Phishing is the most common cybercrime of 2020, according to the FBI, placing organizations and individuals alike under an increased threat of stolen or compromised data, assets, identities and systems.
This social engineering attack that attempts to trick users into releasing personal data accounted for 241,342 phishing complaints last year. This alarming number only includes the phishing scams that were reported to the FBI.
Although the threat landscape has worsened, the fact that businesses remain a target for scammers has not changed. Scammers who gain access into a company’s systems, data and financial information consider scamming an employee or two to be well worth their effort. Help your organization protect itself against phishing attacks with these tips.
Educate Your Employees
Unfortunately, the easiest security chain to break is the employees. Your employees need to know the red flags of a phishing scam, such as misspellings, grammar errors, claims that an account was compromised, etc. Consider sending mock phishing emails to your employees to discover who needs additional training.
Back Up Your Organization’s Data
Phishing can lead to ransomware, and you need to prepare for the possibility of your organizational data being stolen at any time. Backing up your data should be your first line of defense against ransomware.
Set Procedures to Follow in the Event of a Phishing Scam
Everyone needs to know what to do when they run across a suspicious email or other message. If an employee clicked a link or opened an attachment, they should know who to notify and what information to provide.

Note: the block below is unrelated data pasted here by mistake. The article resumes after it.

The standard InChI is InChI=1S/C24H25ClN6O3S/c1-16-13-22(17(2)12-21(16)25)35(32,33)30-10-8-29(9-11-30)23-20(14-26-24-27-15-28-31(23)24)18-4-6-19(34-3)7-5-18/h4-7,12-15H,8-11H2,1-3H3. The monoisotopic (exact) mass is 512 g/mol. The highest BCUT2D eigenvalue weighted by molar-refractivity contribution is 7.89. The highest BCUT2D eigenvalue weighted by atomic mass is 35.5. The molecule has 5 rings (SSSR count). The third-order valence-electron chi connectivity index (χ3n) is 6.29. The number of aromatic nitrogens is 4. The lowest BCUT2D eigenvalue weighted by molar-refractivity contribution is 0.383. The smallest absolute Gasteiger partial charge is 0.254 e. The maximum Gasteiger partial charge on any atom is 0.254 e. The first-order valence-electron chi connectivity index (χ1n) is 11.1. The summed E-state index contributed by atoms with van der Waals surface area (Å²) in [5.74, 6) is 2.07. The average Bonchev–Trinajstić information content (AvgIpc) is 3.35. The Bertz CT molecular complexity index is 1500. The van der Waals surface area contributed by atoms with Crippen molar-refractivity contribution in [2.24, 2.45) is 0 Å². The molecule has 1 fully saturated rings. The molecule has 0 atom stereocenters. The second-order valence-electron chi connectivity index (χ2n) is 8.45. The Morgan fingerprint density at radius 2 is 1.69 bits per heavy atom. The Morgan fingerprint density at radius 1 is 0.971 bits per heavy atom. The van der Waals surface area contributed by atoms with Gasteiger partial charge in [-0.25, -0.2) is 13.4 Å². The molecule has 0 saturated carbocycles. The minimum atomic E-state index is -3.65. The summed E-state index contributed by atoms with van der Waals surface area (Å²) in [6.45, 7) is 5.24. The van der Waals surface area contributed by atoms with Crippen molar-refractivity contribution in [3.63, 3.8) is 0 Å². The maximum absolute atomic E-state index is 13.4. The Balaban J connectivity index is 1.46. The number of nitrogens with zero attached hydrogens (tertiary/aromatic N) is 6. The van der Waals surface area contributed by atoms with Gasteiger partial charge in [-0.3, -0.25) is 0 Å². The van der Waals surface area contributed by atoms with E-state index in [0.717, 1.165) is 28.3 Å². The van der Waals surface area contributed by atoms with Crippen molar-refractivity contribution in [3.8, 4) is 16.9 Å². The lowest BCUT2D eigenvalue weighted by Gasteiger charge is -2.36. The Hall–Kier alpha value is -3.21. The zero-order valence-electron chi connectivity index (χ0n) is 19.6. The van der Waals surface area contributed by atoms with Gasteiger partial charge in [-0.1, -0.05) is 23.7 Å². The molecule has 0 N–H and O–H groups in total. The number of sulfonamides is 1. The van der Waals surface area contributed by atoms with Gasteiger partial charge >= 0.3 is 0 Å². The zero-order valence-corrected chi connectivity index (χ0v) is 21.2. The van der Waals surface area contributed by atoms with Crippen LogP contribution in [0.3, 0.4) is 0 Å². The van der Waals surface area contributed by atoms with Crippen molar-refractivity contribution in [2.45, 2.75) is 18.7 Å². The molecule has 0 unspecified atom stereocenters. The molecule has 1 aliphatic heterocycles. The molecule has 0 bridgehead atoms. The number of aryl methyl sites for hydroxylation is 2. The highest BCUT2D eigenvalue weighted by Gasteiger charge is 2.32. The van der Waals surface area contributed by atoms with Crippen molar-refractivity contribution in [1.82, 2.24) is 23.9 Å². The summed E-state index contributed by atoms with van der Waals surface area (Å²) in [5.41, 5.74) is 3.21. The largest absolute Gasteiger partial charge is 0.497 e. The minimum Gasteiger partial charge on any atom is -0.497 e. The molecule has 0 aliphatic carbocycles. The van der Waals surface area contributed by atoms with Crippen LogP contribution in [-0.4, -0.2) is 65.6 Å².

Regularly Update All Systems
You need the newest security patches installed to properly safeguard against phishing and other cyberattacks. Set regular and automatic updates on all systems.
Encourage Employees to Report Suspicious Messages
Employees may not report a phishing email or other message if they are unsure that their suspicions are correct or if they believe the scam is insignificant. Inform your employees that your IT department takes phishing seriously and need employees to report any message they deem suspicious.
Only Provide Sensitive Data to Employees Who Have a Need-to-Know
The first step to protecting your organization’s sensitive data is to only share it with employees who have a need-to-know. Your employee will not be able to provide sensitive data to a scammer if the employee does not have the information to share.
The threat of phishing attacks will not dissipate anytime soon, but your organization will be better protected when you and your team carefully analyze suspicious messages and implement these protective measures.